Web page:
Statement by Séamus Dooley, NUJ Irish secretary, on RTÉ report
As Irish secretary of the National Union of Journalists, I note publication of the review of RTÉ’s voluntary severance package carried out by McCann FitzGerald.
Trade unions did not receive an advance copy of this report nor were we involved in the review.
I note with concern the confirmation that the RTÉ Executive Board was not consulted on the exit package, although the now deputy director general had already confirmed to the committee on Public Accounts that he had not known his fellow executive board member, the chief financial officer, had availed of the package.
The Rules of the RTÉ Voluntary Exit Programme 2021 specifically state: “Final decisions on all applications will be made by the Executive Board.” That rule has always applied.
At no stage in negotiations with the Trade Union Group were union representatives advised that the director general would have discretion to agree an individual application without referral to the full Executive Board or that other members of the Executive Board could be obliged to accept or enforce an application on instruction from the director general.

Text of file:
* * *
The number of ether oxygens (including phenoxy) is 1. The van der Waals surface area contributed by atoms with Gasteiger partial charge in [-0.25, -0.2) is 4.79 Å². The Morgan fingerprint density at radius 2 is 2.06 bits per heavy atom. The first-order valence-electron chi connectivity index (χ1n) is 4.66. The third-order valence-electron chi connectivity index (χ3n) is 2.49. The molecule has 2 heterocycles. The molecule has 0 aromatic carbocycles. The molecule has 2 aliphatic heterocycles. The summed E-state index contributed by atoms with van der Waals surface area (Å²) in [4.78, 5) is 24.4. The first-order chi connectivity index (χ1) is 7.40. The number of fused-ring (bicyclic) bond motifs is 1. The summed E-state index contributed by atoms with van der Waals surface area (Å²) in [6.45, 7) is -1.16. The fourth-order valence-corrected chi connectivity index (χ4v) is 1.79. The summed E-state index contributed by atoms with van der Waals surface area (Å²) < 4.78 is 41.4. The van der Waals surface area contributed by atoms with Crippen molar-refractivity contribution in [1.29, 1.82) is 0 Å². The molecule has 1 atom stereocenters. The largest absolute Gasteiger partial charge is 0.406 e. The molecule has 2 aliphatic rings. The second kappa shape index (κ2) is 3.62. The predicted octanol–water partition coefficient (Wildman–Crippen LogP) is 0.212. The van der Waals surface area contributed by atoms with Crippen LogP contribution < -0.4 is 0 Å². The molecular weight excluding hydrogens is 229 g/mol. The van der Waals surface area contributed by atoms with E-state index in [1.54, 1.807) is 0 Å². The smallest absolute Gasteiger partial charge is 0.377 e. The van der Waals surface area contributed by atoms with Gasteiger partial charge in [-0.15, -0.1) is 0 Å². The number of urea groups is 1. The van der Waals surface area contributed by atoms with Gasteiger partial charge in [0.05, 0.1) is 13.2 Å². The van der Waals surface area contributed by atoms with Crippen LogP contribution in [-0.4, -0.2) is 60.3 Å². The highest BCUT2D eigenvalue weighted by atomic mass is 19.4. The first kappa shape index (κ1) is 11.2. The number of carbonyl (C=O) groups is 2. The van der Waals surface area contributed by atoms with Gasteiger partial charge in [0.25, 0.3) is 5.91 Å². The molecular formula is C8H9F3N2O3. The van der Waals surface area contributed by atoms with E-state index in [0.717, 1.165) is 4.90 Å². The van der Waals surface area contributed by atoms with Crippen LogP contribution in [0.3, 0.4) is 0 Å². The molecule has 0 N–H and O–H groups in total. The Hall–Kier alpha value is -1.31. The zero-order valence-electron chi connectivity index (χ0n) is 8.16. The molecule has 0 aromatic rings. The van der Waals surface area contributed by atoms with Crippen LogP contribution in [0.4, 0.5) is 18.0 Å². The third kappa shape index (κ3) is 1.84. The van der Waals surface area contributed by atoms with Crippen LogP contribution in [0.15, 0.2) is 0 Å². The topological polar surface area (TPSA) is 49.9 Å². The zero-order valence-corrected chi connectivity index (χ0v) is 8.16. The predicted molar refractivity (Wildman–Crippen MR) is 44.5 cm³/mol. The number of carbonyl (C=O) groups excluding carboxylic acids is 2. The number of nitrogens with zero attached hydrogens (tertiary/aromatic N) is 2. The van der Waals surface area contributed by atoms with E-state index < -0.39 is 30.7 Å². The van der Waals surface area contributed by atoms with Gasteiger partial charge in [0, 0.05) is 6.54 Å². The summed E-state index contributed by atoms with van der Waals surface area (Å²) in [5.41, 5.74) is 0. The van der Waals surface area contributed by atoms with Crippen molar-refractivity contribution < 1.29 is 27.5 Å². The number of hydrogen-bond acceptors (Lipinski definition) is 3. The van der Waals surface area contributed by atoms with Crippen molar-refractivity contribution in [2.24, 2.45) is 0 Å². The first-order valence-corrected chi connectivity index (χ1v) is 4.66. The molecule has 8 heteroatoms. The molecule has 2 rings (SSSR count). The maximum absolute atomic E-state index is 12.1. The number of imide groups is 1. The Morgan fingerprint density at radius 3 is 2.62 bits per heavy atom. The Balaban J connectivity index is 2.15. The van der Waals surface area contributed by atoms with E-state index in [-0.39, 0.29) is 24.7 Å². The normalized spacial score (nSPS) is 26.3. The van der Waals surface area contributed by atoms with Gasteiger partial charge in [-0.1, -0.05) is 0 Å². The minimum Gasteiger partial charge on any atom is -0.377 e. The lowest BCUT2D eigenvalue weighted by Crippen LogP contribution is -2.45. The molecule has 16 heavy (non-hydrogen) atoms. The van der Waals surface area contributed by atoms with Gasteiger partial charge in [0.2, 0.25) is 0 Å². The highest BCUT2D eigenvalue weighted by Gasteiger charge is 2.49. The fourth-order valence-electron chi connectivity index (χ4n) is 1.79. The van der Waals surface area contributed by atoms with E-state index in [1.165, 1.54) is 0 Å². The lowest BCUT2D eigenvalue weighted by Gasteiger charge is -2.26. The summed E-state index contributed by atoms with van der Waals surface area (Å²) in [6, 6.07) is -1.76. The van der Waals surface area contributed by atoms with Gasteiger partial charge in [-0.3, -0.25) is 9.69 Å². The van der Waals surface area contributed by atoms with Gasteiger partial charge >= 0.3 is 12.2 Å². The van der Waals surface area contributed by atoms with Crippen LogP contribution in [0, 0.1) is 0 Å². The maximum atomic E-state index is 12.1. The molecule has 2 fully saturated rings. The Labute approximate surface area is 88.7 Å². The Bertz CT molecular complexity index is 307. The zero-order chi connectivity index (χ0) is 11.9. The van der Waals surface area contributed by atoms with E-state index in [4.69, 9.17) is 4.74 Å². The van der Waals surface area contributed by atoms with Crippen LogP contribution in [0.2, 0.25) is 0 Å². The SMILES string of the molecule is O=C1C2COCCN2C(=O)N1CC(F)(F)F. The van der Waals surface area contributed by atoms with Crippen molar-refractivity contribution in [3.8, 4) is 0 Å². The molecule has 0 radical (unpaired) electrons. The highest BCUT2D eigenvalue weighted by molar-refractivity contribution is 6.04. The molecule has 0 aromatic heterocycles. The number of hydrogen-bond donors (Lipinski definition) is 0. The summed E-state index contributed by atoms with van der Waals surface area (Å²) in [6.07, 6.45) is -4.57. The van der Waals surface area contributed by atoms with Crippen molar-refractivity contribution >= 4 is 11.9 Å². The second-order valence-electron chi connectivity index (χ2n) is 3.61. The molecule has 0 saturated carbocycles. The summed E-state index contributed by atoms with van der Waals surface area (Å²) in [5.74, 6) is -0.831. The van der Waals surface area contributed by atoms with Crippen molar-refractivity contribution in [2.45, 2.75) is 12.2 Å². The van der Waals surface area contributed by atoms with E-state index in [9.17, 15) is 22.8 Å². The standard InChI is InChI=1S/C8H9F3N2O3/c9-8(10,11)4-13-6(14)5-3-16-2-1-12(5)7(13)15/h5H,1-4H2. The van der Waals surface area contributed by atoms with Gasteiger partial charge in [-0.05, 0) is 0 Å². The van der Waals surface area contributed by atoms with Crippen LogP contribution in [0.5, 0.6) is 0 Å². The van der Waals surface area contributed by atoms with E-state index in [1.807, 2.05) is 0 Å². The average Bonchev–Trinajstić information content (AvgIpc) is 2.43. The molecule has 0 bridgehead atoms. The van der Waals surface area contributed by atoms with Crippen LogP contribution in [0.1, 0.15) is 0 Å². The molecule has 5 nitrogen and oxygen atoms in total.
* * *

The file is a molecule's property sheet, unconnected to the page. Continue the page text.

Ms Breda O’Keefe, as chief financial officer, was herself a member of the Executive Board. Any application from a member of the Executive Board was clearly a sensitive matter, which should have been brought to the attention of the chair and the full RTÉ board. It is unconscionable that any member of the Executive Board, including the director general, would not recognise the implications of such an application, the potential for conflict of interest and the corporate governance rules surrounding the application.
In negotiations with members of the Executive Board, the Trade Union Group and the NUJ whom I represent, worked on the assumption of good faith negotiations. We were not aware of a parallel process or the existence of a separate route which circumvented the published rules.
The report does not, in my view, adequately explain how this process developed.
Transparency and trust are at the heart of industrial relations. All members of the Executive Board shared a responsibility for protecting the integrity of the relationship between management and staff and likewise between management and those who represented staff in negotiations, including trade unions.